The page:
Slalom boards are small and narrow, and require high winds. Funboard class racing rules require the wind of 9–35 knots for the slalom event to take place.
Raceboards are longer windsurf boards with a daggerboard and movable mast rail allowing the sailor to be efficient on all points of sail.
Excellent upwind ability is combined with good reaching and even downwind ability typically sailed in an olympic triangle course. Whilst in decline in manufacture since the advent of shortboard course racing (which evolved into Formula) there remains some models in production and most notably the IMCO One Design remains popular amongst amateur racing clubs.
Wave sailing is commonly held to be the pinnacle of windsurfing with those windsurfers capable of riding the biggest waves being seen as the leading figures in the sport.
Bearing some similarities to freestyle, wave sailing has been part of the sport for much longer (indeed, modern freestyle started off, in essence, as wave sailing without waves). Wave sailing took off during the rapid development of windsurfing on the Hawaiian islands of Oahu and Maui. It can be seen as comprising two distinct (but related) parts, wave riding and wave jumping.
Wave jumping, as with freestyle, involves stunts of varying levels of difficulty which are performed after the rider has jumped from the peak of an unbroken wave (having sailed towards the wave, thus using it as a ramp). These are commonly referred to as aerial moves and include both clockwise (forward loop, cheese roll) and anti-clockwise. The rider and his equipment rotate, doing single & double rotations and jumps where the sailor contorts his or her body and equipment (table top and Crazy Pete, etc.).
Recent innovations have included combining moves whilst airborne (i.e. the pushy-forward – a push loop followed by a forward loop) and one professional sailor, Ricardo Campello, has made attempts at a triple (three complete rotations) forward loop during a 2008 PWA competition.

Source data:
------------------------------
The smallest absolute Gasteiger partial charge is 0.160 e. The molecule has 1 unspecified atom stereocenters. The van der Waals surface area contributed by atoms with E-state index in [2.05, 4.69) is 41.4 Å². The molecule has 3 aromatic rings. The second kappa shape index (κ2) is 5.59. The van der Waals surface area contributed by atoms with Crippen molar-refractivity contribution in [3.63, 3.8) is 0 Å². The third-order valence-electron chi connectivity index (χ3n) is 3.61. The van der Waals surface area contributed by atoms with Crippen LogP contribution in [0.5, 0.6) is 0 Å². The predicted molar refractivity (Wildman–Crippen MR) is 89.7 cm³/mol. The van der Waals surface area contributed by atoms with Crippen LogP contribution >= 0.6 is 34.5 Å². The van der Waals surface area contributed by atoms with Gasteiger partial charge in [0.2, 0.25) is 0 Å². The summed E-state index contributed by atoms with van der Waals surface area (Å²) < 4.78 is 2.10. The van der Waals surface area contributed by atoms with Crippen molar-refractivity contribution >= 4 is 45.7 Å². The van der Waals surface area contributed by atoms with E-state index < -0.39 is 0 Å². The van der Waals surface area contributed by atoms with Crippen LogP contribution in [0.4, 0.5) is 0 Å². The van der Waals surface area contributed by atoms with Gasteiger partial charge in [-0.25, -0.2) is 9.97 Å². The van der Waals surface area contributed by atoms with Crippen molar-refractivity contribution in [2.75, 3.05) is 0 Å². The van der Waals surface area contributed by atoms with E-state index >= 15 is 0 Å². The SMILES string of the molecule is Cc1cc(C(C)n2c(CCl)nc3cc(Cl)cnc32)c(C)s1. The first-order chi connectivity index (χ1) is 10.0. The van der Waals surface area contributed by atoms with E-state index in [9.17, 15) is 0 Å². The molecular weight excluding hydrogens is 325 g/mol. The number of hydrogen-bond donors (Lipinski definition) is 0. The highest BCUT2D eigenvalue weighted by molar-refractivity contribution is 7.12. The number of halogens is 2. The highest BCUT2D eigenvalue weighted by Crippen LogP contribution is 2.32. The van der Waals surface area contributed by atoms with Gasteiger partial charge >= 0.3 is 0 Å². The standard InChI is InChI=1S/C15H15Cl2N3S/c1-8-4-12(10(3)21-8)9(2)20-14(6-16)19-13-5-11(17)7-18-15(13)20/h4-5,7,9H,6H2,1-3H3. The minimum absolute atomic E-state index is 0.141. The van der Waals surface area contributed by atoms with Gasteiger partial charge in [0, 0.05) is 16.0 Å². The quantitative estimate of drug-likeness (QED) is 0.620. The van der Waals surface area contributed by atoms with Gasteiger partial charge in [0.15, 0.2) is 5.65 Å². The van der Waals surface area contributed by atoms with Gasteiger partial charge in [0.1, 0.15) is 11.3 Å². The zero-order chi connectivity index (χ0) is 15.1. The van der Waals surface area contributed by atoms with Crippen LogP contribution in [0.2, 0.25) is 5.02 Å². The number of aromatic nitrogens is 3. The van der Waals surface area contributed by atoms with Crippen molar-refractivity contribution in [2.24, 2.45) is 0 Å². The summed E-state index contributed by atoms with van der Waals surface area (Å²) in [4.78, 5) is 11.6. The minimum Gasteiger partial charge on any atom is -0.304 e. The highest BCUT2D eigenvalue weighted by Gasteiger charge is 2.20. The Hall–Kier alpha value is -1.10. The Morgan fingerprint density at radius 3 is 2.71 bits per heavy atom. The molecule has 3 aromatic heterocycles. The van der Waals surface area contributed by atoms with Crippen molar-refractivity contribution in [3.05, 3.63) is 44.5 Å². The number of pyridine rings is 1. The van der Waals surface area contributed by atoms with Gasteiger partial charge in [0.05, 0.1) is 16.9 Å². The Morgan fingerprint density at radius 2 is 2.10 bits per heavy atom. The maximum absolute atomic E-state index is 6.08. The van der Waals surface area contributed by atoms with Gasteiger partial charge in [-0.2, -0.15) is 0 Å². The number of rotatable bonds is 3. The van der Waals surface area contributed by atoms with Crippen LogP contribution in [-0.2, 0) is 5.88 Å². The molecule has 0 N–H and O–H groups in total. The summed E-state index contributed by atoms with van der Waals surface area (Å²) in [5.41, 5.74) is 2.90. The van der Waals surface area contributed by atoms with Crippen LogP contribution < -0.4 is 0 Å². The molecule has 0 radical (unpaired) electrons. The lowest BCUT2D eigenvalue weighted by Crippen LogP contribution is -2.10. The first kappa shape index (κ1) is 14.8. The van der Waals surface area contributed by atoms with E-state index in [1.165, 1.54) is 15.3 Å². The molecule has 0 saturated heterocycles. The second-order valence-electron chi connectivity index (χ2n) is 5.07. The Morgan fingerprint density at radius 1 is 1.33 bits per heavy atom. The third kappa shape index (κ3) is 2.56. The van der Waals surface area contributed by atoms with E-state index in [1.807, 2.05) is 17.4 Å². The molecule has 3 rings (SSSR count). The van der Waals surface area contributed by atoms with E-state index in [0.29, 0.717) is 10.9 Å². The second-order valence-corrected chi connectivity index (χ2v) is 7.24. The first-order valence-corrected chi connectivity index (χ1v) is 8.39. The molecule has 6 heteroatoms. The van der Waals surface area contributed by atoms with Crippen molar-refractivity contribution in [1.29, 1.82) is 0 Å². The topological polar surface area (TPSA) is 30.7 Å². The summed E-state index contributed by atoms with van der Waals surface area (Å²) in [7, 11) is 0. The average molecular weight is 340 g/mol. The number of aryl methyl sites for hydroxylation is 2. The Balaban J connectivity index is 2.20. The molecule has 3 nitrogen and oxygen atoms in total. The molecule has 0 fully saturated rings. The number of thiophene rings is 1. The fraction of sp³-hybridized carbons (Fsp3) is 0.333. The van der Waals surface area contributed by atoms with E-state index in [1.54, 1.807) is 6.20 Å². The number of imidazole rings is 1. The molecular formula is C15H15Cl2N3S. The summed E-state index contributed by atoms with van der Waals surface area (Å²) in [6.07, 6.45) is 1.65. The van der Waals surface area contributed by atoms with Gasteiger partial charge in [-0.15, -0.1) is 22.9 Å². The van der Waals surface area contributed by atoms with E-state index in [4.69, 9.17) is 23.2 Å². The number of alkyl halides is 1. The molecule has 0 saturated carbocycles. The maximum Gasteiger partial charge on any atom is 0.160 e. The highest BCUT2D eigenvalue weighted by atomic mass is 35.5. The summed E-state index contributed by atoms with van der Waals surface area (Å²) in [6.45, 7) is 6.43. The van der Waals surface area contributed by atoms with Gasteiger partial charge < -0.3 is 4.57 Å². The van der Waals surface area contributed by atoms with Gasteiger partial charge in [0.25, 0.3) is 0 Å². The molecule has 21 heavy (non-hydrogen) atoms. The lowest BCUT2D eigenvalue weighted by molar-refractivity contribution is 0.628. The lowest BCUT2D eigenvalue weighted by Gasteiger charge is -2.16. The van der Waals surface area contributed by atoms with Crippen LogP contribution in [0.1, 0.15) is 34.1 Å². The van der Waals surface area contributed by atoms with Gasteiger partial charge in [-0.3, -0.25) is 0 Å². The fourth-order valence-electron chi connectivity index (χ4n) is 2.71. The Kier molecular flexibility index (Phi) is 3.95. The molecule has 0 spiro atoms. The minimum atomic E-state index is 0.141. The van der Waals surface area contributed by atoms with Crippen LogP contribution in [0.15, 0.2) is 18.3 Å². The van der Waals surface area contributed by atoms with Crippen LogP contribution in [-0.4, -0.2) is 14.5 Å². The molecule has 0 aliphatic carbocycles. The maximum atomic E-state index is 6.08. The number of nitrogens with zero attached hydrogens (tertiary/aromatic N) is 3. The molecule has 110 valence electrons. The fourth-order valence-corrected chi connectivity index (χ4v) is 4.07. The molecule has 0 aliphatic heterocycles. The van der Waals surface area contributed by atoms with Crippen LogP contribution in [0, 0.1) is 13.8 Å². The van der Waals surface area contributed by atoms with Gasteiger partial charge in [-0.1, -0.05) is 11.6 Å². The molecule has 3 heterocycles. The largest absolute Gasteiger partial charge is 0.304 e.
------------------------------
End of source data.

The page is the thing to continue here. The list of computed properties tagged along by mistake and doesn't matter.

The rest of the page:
Wave riding, by contrast, is much closer to surfing in style, and involves the rider performing a series of top turns and cutbacks whilst riding an unbroken wave back to the shore. Unlike surfing, the rider does not utilise any sections of the wave that have started to barrel – although top wave sailors are able to incorporate aerial moves into their wave riding and will use overhanging lips to launch themselves out in front of the wave as part of this.
Amendment to the Constitution
Windsurfing South Africa (WSA)
Clause 8.1.3 of the WSA Constitution has been amended as follows.
8.1.3 Sailing Officer
The Sailing Officer shall:
1) Serve as chairman of the sailing committee and manage and control all sailing functions/regattas falling under the umbrella of WSA.
2) Act as, or approve selection of, principal race officers for all WSA and regional events.
3) Identify and submit recommendations for change of the WSA class/discipline instructions, as needed, to the WSA Executive Committee on behalf of WSA Members.
8.1.3 Tour Director of Sailing
A Tour Director of Sailing may be elected for each discipline, as defined in clause 5, who’s duties shall be to;
1) Serve as director of the sailing committee for the relevant WSA Tour discipline.
2) Manage and control all sailing functions/regattas falling under the umbrella of the relevant WSA Tour discipline.
3) Act as, or approve selection of, principal race officers for the relevant WSA Tour event discipline.
4) Abide by the rules of the WSA Tour Championship Rules.
5) Identify and submit recommendations for change of the WSA Tour Championship Rules, as needed, to the WSA Executive Committee on behalf of WSA Members.
The WSA Executive Committee